Peterson Institute, opens.
Construction on the William N.
Pennington Health Sciences Building,
slated to open in 2011, begins.
Source: University Archives,
Photos courtesy Special Collections, University of Nevada, Reno Libraries.
Morrill Hall, the first building erected on campus,
opened for classes as a preparatory school in 1886.
This photograph was taken in 1895.
building, the Quadrangle, an athletic field,
land acquisitions and the Mackay Science
Hall. The elm-lined Quad and the University’s
original core campus, with a listing on the
National Register of Historic Places since 1987,
is considered a United States’ cultural resource.
By the 1940s, Hollywood movie producers,
attracted by the University’s vine-covered,
Ivy-League-like brick buildings and idyllic
Manzanita Lake, were using the campus as
a setting for popular films, including “Mr.
Belvedere Goes to College,” with Shirley
Temple. By 1958, with 2,000 students
attending classes, the institution’s colleges of
education and business were in their first years
and the Jot Travis Student Union was built.
By 1969, the campus had doctoral programs
in more than a dozen specialties, and had
created a School of Medical Sciences.
Since then, the University has met the
challenges of leadership in one of the fastestgrowing states in the country, with its enrollment
rising to more than 17,000 students in fall 2010.
—Melanie Robbins ’06M.A. and staff reports
Nevada Silver & Blue • Fall 2010
While growth at the University has boomed
in recent years, it began slowly. With just
75 students in the 1886-87 school year and
facilities that consisted of “a woodshed and
stable behind Morrill Hall, and an abandoned
alfalfa field where the military cadets practiced
marching and using firearms,” only four more
buildings were constructed—all now gone—
over the next few years, according to Holly
Walton-Buchanan, from her book, Historic
Houses and Buildings of Reno: An Architectural
and Historical Guide. Fifteen additional acres
were purchased from the Evans family in 1894
and two dormitories, Lincoln and Manzanita,
were constructed on the new parcel.
New Yorker Clarence Mackay, president
of the Mackay Company, the predecessor of
International Telephone and Telegraph (now
AT&T) and son of the wealthy Irish miner,
John W. Mackay, who had made a fortune
extracting ore from the Comstock Lode,
became a major donor to the University,
changing the course of its history forever. On
June 10, 1908 a statue of the elder Mackay was
placed at the head of the Quadrangle, where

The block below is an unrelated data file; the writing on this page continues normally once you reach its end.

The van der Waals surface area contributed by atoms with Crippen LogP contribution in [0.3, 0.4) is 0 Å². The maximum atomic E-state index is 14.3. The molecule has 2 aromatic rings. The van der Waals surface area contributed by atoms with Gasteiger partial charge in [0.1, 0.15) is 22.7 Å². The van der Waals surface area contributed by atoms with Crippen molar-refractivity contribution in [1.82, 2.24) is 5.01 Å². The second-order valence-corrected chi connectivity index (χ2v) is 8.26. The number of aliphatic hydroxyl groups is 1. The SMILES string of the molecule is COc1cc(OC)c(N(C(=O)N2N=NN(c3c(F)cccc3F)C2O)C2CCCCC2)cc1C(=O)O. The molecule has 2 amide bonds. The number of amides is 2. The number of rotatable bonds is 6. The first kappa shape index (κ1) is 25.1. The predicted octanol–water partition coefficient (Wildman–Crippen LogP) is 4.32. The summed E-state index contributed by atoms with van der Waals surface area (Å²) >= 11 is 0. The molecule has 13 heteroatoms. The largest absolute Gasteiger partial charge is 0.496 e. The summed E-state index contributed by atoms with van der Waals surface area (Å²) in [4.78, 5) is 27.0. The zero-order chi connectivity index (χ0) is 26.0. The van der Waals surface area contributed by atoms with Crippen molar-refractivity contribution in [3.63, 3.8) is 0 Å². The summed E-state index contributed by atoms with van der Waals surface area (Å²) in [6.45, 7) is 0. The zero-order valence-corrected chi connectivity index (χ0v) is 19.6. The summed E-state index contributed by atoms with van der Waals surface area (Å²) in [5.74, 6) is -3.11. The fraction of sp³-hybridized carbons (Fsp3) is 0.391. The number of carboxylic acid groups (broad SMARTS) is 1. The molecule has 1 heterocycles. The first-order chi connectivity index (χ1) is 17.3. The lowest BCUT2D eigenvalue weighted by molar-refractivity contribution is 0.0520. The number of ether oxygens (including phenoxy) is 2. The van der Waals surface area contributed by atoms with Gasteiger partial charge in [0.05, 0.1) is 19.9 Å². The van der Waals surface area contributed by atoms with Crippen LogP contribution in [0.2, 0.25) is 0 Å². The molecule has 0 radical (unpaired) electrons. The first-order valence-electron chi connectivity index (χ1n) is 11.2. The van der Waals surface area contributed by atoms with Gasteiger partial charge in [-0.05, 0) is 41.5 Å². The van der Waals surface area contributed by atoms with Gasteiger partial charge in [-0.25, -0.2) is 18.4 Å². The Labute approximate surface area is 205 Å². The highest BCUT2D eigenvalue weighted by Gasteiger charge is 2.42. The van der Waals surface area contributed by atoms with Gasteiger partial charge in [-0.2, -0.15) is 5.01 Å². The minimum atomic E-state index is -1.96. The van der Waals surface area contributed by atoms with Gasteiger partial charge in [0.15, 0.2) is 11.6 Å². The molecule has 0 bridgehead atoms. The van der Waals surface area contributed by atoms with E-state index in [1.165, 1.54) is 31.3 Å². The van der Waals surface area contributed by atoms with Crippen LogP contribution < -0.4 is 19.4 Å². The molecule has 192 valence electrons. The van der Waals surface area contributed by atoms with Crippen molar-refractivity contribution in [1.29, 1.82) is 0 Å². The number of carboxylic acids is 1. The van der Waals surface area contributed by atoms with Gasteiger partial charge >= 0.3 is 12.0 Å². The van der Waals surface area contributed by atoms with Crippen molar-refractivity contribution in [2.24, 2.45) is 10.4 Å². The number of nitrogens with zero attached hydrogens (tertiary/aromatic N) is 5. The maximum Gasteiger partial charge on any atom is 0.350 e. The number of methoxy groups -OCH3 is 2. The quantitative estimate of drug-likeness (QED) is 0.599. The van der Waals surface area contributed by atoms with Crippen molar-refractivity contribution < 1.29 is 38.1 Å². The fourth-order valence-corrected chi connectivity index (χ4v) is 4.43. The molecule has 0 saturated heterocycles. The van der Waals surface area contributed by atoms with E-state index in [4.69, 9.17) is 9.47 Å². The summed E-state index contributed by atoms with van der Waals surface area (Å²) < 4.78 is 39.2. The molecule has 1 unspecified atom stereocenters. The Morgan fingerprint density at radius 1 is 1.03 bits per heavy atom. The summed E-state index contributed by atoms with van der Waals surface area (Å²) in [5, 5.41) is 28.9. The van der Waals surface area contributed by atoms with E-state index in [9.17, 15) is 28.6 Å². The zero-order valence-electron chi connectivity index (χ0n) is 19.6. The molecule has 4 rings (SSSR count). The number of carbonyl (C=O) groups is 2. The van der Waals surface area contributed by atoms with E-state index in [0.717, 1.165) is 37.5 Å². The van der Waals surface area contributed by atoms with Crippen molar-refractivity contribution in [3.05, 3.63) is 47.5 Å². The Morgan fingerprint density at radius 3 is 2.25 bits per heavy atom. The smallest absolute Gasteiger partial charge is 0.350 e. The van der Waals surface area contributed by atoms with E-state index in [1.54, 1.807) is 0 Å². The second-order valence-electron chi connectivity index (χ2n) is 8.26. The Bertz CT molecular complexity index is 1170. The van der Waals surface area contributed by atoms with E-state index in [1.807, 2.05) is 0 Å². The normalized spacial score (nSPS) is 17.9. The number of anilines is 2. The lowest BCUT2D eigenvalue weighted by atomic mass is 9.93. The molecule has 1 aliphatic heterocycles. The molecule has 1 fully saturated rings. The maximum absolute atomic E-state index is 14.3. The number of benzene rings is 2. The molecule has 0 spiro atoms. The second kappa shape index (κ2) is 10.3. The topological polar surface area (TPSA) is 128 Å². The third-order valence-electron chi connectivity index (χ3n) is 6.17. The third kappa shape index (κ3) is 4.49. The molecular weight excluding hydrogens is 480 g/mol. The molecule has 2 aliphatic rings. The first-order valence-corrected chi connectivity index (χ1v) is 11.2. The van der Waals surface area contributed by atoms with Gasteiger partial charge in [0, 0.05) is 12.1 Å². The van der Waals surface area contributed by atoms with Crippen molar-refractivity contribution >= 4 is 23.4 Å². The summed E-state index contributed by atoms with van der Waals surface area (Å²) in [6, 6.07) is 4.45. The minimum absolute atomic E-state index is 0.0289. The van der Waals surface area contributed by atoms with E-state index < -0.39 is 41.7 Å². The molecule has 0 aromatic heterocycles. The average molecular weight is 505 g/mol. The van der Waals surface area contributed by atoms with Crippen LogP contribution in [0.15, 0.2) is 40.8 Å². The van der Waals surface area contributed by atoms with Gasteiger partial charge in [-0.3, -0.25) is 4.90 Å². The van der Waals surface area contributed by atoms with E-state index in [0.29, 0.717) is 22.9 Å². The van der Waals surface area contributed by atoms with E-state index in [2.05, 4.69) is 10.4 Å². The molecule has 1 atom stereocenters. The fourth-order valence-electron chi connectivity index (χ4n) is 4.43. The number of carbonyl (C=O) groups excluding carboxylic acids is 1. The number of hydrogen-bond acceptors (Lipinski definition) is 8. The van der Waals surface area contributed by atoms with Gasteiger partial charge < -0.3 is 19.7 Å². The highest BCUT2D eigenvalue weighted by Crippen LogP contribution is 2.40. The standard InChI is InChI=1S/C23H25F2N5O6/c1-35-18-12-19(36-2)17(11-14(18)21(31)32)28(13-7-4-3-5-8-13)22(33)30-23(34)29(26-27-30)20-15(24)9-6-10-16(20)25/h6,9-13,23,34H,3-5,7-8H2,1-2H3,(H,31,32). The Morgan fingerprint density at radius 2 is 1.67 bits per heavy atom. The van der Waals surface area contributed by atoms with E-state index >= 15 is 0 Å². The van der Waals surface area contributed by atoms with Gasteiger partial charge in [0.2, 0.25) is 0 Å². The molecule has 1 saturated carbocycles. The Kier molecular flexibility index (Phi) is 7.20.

it stands today, and the new Mackay School
of Mines Building, a two-story, Georgian
Colonial structure, was dedicated before a
throng of several thousand.
The Nevada Legislature had rejected the
Mackay family’s bid to have the statue, created
by sculptor Gutzon Borglum, placed on the
Capitol grounds in Carson City. President
Joseph Stubbs offered the University site,
which led to a long and beneficial relationship
between Clarence Mackay and the University.
Clarence Mackay brought his personal
architect, Stanford White, to the fledgling
campus. White designed at least eight of the
original buildings, as well as the landscaping
and placement of buildings around the
Quadrangle. Following the trend in academic
architecture of the time, they modeled the
Nevada Quad after Thomas Jefferson’s design
for the University of Virginia Lawn, which
has buildings facing inward toward each
other. Mackay was so influential, according
to Walton-Buchanan, that he, not President
Stubbs, “had the final say” in the design and
cost of the buildings and landscaping.
From 1907 to 1936, John Mackay’s heirs
bequeathed the University more than $1.5
million for the Mackay School of Mines
Good Medicine
By Anne McMillin, APR
Nevada Silver & Blue • Fall 2010
Center for Molecular Medicine concentrates top
biotech research in new, state-of-the-art facility
The University of Nevada, Reno and the
University of Nevada School of Medicine ushered in a new era for research with the grand
opening of the Center for Molecular Medicine
on Aug. 16.
The 140,000 square-foot center, the first new
basic science research facility to be built at the
School of Medicine in nearly 30 years, houses
research teams from across the medical school
and serves as headquarters for the Whittemore
Peterson Institute for Neuro-Immune Diseases
and the University of Nevada, Reno Division
of Health Sciences Center for Healthy Aging. It
represents the next tangible step in solidifying
the health sciences facilities on the north end
of the Reno campus.
The Center for Molecular Medicine cost
approximately $77 million and the majority
of the funding—$60 million—was generated
through the efforts of researchers from across
the University of Nevada, Reno, including the
School of Medicine. A $12 million appropriation from the Nevada State Legislature and
funding from the Whittemore Family Foundation account for the
balance of the funds.
Anne McMillin,
APR, is the
are the most
public relations
manager for
significant source of
the School of
support for this project
and represent federal
and state funds earned
through the University’s research program
in support of its infrastructure. This funding
reflects the growing significance of the University’s overall research portfolio.
The entire facility is a center for workforce
training in the life sciences and a resource to
attract biotech industries while expanding the
state’s ability to pull in private sector investments. The focus of the Center for Molecular